You remember that author Dan Brown has a local connection when this sentence shows up late in Inferno, his latest book featuring Harvard symbologist Robert Langdon:
“Langdon had once attended a celebrity wedding reception at New Hampshire’s historic Runnymede Farm — home to Kentucky Derby winner Dancer’s Image.”
Huh, I thought, and, not knowing a lot about horseracing, I later Googled and read about Runnymede’s horses on its website, where I also found clips from NH Chronicle and found out that Brown and his wife are actually helping to restore Runnymede. Langdon, central character in Brown’s books including The Da Vinci Code and the most recent The Lost Symbol, doesn’t talk about the Browns, of course, but he does offer thought-exposition about the Friesian horses (the type raised at Runnymede). It’s a twisty road of information that takes us from Runnymede to a clue in the scavenger hunt through Italian Medieval and Renaissance art that is this adventure, but he gets there.
Dante’s The Divine Comedy, Botticelli’s Map of Hell, the Black Death, an assortment of domed and secret-passageway-having buildings of architectural import in Italy and elsewhere, sculptures, bits of history about Venice’s onetime economic dominance of the region — Inferno, like previous Langdon books, gives us a historical mystery, a sea of shadowy pursuers and an investigation of a modern crime that could plausibly hinge on the brain of someone who is essentially a history professor. But it also gives us guidebook-like snippets about Michelangelo’s “David” or the cultural significance of the “Inferno” section of the Divine Comedy. Look over there, that dome was constructed using gold tiles. And let’s stop to consider the biohazard symbol, and how it came to be. Or perhaps you’d like to hear more about Dante and his love of the unattainable Beatrice?
Inferno, more than I remember the other Brown books doing, really crams the trivia in there. With a copy of Inferno and a good memory, you could totally kick butt on Jeopardy! if the category were ever “Italian Renaissance Art.” You could also find yourself skimming over some of these factiods in the interest of getting to the action already. Brown’s chapters are short; sometimes one thing — Langdon remembers the signifigance of X statue — happens before the scene ends and takes us to action happening elsewhere. While individually each little nugget is intersesting — why, yes, “Hercules and Diomedes” is kind of a hilarious sculpture — they sometimes weigh down the story.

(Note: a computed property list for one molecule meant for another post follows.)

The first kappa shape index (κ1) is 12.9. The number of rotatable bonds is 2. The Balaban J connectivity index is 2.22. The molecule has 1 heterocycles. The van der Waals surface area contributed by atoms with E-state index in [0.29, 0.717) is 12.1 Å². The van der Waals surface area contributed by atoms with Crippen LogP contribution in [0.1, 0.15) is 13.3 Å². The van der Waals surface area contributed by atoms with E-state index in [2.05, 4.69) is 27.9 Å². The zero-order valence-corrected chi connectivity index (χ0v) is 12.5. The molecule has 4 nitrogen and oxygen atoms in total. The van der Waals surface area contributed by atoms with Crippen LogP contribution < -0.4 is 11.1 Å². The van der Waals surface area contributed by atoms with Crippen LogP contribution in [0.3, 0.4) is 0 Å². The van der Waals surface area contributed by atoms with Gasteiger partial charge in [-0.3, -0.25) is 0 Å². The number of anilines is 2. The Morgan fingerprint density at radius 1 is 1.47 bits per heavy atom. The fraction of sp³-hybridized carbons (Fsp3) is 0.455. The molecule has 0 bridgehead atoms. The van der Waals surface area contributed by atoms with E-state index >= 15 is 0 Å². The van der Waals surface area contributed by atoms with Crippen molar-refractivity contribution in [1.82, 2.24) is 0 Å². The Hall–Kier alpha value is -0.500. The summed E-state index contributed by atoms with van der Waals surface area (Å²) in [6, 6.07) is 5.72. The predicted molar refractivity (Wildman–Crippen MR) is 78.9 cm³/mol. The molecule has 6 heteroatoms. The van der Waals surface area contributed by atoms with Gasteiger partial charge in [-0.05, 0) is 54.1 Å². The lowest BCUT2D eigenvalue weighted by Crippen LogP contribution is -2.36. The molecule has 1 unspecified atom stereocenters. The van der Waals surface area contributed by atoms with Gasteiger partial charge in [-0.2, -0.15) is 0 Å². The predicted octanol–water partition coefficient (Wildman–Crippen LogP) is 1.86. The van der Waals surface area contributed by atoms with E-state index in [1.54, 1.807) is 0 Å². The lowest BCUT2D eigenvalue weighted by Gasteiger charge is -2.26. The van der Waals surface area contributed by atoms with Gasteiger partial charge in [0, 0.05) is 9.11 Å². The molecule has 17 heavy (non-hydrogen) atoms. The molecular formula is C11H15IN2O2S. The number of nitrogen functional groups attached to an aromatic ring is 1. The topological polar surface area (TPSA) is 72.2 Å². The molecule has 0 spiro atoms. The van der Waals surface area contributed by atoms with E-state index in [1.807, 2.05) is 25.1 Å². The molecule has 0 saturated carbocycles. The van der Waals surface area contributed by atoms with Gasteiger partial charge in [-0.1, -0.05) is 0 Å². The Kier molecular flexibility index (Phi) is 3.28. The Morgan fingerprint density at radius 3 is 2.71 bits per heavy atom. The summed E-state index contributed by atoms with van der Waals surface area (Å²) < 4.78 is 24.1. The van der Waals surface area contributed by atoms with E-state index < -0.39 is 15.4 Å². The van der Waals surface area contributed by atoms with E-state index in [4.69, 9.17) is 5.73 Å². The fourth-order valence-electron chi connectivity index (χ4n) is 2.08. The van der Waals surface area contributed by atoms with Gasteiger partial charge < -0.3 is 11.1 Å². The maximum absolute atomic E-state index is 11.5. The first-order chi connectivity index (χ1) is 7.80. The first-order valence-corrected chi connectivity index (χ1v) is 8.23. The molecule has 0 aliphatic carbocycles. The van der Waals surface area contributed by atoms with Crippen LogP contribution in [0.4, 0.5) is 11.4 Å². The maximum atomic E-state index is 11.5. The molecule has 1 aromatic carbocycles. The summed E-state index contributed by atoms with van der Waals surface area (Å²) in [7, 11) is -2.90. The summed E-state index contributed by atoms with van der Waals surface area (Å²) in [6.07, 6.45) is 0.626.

That story? Langdon wakes up in a hospital with a head injury and no memory of where he is or why. Because it’s Robert Langdon and he can navigate by Italian architecture like MacGyver can build a bomb out of shoe polish and tooth picks, he figures out he’s in Florence. But no sooner does he get his location than people start shooting at him and chasing him, and before you can say “potential love interest” he and a comely young doctor are on the run trying to solve a puzzle involving Dante that may explain why he’s in Italy. Meanwhile, a shadowy organization is trying to figure out what to make of a client’s last wishes. Meanwhile meanwhile, a doctor with the World Health Organization is drugged and in a car surrounded by armed men. (She’s older, so maybe Meryl Streep? Or Blythe Danner? Paul Bettany would be great as the mysterious green-eyed man who appears in flashbacks except, of course, that he was already an albino in The Da Vinci Code.)
Because, yes, while I doubt the history of Friesian horses will make the jump to film, I do expect the game of chase through Italy will. Brown’s Langdon books have a very cinematic feel to them — to the extent that sometimes it feels like you’re reading a screenplay. The inner thoughts of characters feel less like gateways to their souls and more like the direction Tom Hanks will get about what he’s supposed to be doing in this scene. It makes the books very beach-readable but, like a popcorn movie, not something that stays with you.
Not that Dan Brown needs a few extra bucks from me, but I would have slid them his way had there been an annotated e-version offered. As it is, this book seems perfect for the e-reader: easy to flick through, no need to refer back to a map of Middle Earth or something. But it would have been even more fun — and perhaps appeal to those who need some fiber even in their literary snackfood — to have direct links to images of the famous this or the ancient that. It wouldn’t have stopped the flow any more than the lengthy descriptions of same, and it would have given me a reason to give it a second skim. As it is, I doubt this will join Pride & Prejudice and Jane Eyre on my shelf of regular rereads.
If you are of the “Dan Brown, why I never” pearl-clutching mindset, nothing in this book is going to change your opinion. It is not brilliantly written, and I won’t even touch the plausibility of the science presented here. But the book is well-constructed for what it is — a lightweight action adventure for nerds. If you like the idea of a sort of Where in the World Is Carmen Sandiego? for adults — with shooting! — then add this book to your pile of lazy-days-in-the-hammock reads. B- — Amy Diaz